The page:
Category Archives: Parks Canada

Zip zip hooray

Skimming inches above the ground attached to a pulley hurtling down the line is an adrenalin charged zip, zip hooray moment. A steady stream of kids cycles through to the top of one of the twin ‘towers’ preparing to be airborne. Two zip lines, four feet apart are an invitation for back and forth races covering a distance of 100 feet.

Hands tightly grip batons as the zippers run down the 20º take-off slope before they launch — dangle — zip, or launch — drag — sputter in the sand.

This is a legs up course as there isn’t much clearance to glide over the ground surface. Either the lower legs are bent and thrust behind the zipper, or the legs are held in front of the body – both are a real workout for the abs. Of course where there are kids, there are variations….

Like the feet first ‘slice’ cutting through the air…

The ‘hopper’ reminiscent of a frog getting ready to spring off a lily pad.

Or as we can see below the closed-eyes wishing (left) and the eyes open, dust kicking dishing (right),

And the ‘going for the gusto’ parallel power start.

This zip line is located in New Brunswick’s Fundy National Park a two minute drive from the main visitor centre at the Alma entrance. There is a large grassy area, picnic benches and a variety of play structures. Our kids frittered around the other pieces but it was really the zipper that held the day.

Truth be told the kids haven’t encountered a functioning zip line they didn’t love. It’s the derringer-do, the exhilaration of defying gravity and yes, where there are double lines, the fun and thrill of racing…..

For Nova Scotia readers, there are a couple of new zip lines that have been installed recently in Kentville’s Oakdene Park

Zip you later…

UK’s National Trust an International Treasure for Kids

I’ve fallen in love with the UK’s National Trust. Every country should have one. Their engagement with kids is phenomenal. I can feel it from here on the other side of the pond. The Trust is a ‘conservation charity, protecting historic places and green spaces, and opening them up for ever, for everyone.’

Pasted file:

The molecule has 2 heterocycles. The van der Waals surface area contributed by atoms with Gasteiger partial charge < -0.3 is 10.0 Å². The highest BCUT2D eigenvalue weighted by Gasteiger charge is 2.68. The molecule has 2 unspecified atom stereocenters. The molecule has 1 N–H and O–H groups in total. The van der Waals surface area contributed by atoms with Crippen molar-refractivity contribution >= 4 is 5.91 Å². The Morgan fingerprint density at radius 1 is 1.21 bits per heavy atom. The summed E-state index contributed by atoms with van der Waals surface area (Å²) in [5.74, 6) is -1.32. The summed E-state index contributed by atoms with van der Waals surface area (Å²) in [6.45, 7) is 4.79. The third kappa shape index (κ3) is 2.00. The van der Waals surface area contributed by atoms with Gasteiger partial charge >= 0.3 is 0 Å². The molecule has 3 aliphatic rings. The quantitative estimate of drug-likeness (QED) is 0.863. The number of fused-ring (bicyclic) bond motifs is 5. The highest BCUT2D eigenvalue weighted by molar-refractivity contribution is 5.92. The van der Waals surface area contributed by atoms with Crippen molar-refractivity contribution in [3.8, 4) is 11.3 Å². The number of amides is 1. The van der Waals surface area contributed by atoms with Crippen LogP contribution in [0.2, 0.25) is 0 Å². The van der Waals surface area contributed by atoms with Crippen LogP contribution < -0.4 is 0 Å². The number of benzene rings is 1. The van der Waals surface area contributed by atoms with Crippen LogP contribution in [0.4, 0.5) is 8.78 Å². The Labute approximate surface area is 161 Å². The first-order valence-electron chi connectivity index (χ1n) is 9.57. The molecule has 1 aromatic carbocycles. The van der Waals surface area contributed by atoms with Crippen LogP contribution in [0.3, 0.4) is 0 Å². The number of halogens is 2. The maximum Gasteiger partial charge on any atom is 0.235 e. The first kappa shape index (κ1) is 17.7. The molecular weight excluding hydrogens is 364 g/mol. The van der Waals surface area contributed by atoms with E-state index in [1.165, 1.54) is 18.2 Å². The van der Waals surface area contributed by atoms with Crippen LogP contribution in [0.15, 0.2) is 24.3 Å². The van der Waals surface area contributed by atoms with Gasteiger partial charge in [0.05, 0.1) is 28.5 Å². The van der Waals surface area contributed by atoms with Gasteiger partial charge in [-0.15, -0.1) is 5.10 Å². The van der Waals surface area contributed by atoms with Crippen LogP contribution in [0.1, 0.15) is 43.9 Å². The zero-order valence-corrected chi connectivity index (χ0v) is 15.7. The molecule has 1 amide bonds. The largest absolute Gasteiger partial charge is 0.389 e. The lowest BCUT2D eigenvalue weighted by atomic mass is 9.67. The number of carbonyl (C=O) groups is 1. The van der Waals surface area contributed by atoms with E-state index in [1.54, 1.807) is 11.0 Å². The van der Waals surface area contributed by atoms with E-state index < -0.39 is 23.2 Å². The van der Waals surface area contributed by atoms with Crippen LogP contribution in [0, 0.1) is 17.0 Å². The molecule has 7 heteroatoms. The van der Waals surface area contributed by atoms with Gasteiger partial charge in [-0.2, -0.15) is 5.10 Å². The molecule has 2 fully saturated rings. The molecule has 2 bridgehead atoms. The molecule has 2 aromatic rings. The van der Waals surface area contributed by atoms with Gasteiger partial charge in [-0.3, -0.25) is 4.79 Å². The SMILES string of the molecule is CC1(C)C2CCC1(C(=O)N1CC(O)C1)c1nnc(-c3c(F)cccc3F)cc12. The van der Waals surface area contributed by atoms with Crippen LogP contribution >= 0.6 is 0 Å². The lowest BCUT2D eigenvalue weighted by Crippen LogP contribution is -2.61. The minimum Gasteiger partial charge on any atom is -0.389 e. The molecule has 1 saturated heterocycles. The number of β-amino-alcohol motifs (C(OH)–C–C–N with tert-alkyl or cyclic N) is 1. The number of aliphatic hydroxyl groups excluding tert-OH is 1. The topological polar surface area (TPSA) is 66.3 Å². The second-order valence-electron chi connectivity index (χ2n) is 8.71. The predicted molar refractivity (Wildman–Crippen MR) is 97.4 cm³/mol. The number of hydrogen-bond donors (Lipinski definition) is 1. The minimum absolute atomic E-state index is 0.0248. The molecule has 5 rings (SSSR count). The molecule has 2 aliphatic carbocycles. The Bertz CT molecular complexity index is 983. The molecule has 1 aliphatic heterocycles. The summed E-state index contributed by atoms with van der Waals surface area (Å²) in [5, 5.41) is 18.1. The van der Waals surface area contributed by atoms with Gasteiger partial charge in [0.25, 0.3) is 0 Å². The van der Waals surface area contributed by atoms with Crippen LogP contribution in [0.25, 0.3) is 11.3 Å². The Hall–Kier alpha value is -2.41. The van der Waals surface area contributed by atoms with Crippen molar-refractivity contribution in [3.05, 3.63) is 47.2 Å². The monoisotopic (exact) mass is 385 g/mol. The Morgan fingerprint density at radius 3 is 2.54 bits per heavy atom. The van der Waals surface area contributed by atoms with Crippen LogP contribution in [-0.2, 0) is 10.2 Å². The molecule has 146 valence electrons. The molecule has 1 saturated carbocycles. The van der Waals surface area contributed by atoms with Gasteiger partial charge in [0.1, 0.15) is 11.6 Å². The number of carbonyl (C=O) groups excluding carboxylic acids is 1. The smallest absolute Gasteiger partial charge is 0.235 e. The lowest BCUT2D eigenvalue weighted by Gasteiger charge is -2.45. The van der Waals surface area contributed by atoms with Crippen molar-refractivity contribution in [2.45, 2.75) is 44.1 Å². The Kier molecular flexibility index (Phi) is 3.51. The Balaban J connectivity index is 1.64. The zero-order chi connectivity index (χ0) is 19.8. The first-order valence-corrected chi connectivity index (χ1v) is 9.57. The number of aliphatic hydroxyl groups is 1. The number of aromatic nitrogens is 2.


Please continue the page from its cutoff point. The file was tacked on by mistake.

There is an inspired thoughtfulness about kids in evidence at many of their venues such as the hobbit holes at The Vyne posted earlier this spring in PlayGroundology. In Britain, they are playing a significant role reconnecting children with nature an increasingly common challenge in the digital age.

One of the Trust’s brilliant actions last year was the development and promotion of 50 Things To Do Before You’re 11 3/4. It’s just been refreshed with a number of new entries.

How about a 50 Things To Do… right here in Canada. Let’s do the math, 50 divided by 13 provinces and territories works out to about 3.8 ‘Things’ per province/territory.

I’m going to start the ball rolling with three submissions from Nova Scotia.

1Running on the Ocean Floor. The Not Since Moses run is held every August in Five Islands.

Not Since Moses

It’s not everywhere that you can run on the ocean floor. This part of the world has mud flats that are laid bare after the Fundy tide pulls the ocean away. A good run, lots of fun and a chance to get dirty all rolled into one. Does it get any better?

2Interpretive Tours of Mi’kmaw Petroglyphs. In Kejimkujik National Park, there are 19th century rock drawings and opportunities to learn about the Mi’kmaw culture.

Keji, as it is affectionately called, is a natural wonderland with many opportunities for nature play and exploration. More on the petroglyphs here.

3Rafting the Tidal Bore. Fundy’s great tides, the largest in the world, provide the natural fuel for this soggy, thundering zodiac ride.

The slow moving Shubenacadie River is transformed into this tidal torrent of tumult twice a day. It’s a ride you’ll remember for years to come.

There you have it, Nova Scotia’s suggested contributions to an All Canadian 50 Things To Do Before You’re 11 3/4. Send your ideas for other outdoor activities to build a Canadian list to PlayGroundology.

Put a list together for your own country and help get the kids outdoors having fun in the natural environment.